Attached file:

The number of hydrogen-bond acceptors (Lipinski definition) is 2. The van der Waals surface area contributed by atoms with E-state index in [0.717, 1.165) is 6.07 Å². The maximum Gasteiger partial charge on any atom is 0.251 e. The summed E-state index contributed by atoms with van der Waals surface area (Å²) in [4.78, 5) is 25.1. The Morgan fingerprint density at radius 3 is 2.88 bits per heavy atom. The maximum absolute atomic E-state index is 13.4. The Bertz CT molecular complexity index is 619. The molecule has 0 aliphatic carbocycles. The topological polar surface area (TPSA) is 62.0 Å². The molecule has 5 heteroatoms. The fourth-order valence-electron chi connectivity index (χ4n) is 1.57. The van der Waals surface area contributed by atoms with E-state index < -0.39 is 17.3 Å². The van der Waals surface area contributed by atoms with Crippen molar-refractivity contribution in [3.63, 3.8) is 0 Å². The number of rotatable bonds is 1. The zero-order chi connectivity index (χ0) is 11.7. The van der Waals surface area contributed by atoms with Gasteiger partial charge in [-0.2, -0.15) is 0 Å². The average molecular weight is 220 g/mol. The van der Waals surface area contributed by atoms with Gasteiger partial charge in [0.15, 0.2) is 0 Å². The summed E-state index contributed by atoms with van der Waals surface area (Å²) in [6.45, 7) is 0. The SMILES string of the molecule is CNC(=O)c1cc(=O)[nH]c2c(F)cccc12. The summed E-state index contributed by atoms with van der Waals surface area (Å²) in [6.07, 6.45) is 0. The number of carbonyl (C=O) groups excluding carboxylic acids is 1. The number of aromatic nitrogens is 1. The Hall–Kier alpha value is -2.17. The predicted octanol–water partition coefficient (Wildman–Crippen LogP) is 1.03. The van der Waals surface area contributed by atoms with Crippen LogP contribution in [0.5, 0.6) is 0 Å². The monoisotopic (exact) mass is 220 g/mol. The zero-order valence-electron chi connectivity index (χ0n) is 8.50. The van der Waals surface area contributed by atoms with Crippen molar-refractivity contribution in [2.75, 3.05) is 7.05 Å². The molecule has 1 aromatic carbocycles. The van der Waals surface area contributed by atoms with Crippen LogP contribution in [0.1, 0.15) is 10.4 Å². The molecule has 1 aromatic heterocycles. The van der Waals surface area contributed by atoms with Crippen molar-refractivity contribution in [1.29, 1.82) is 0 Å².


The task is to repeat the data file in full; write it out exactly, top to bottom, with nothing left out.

The number of hydrogen-bond acceptors (Lipinski definition) is 2. The van der Waals surface area contributed by atoms with E-state index in [0.717, 1.165) is 6.07 Å². The maximum Gasteiger partial charge on any atom is 0.251 e. The summed E-state index contributed by atoms with van der Waals surface area (Å²) in [4.78, 5) is 25.1. The Morgan fingerprint density at radius 3 is 2.88 bits per heavy atom. The maximum absolute atomic E-state index is 13.4. The Bertz CT molecular complexity index is 619. The molecule has 0 aliphatic carbocycles. The topological polar surface area (TPSA) is 62.0 Å². The molecule has 5 heteroatoms. The fourth-order valence-electron chi connectivity index (χ4n) is 1.57. The van der Waals surface area contributed by atoms with E-state index < -0.39 is 17.3 Å². The van der Waals surface area contributed by atoms with Crippen molar-refractivity contribution in [3.63, 3.8) is 0 Å². The number of rotatable bonds is 1. The zero-order chi connectivity index (χ0) is 11.7. The van der Waals surface area contributed by atoms with Gasteiger partial charge in [-0.2, -0.15) is 0 Å². The average molecular weight is 220 g/mol. The van der Waals surface area contributed by atoms with Gasteiger partial charge in [0.15, 0.2) is 0 Å². The summed E-state index contributed by atoms with van der Waals surface area (Å²) in [6.45, 7) is 0. The SMILES string of the molecule is CNC(=O)c1cc(=O)[nH]c2c(F)cccc12. The summed E-state index contributed by atoms with van der Waals surface area (Å²) in [6.07, 6.45) is 0. The number of carbonyl (C=O) groups excluding carboxylic acids is 1. The number of aromatic nitrogens is 1. The Hall–Kier alpha value is -2.17. The predicted octanol–water partition coefficient (Wildman–Crippen LogP) is 1.03. The van der Waals surface area contributed by atoms with Crippen LogP contribution in [0.5, 0.6) is 0 Å². The monoisotopic (exact) mass is 220 g/mol. The zero-order valence-electron chi connectivity index (χ0n) is 8.50. The van der Waals surface area contributed by atoms with Crippen molar-refractivity contribution in [2.75, 3.05) is 7.05 Å². The molecule has 1 aromatic carbocycles. The van der Waals surface area contributed by atoms with Crippen LogP contribution in [0.1, 0.15) is 10.4 Å². The molecule has 1 aromatic heterocycles. The van der Waals surface area contributed by atoms with Crippen molar-refractivity contribution in [1.29, 1.82) is 0 Å².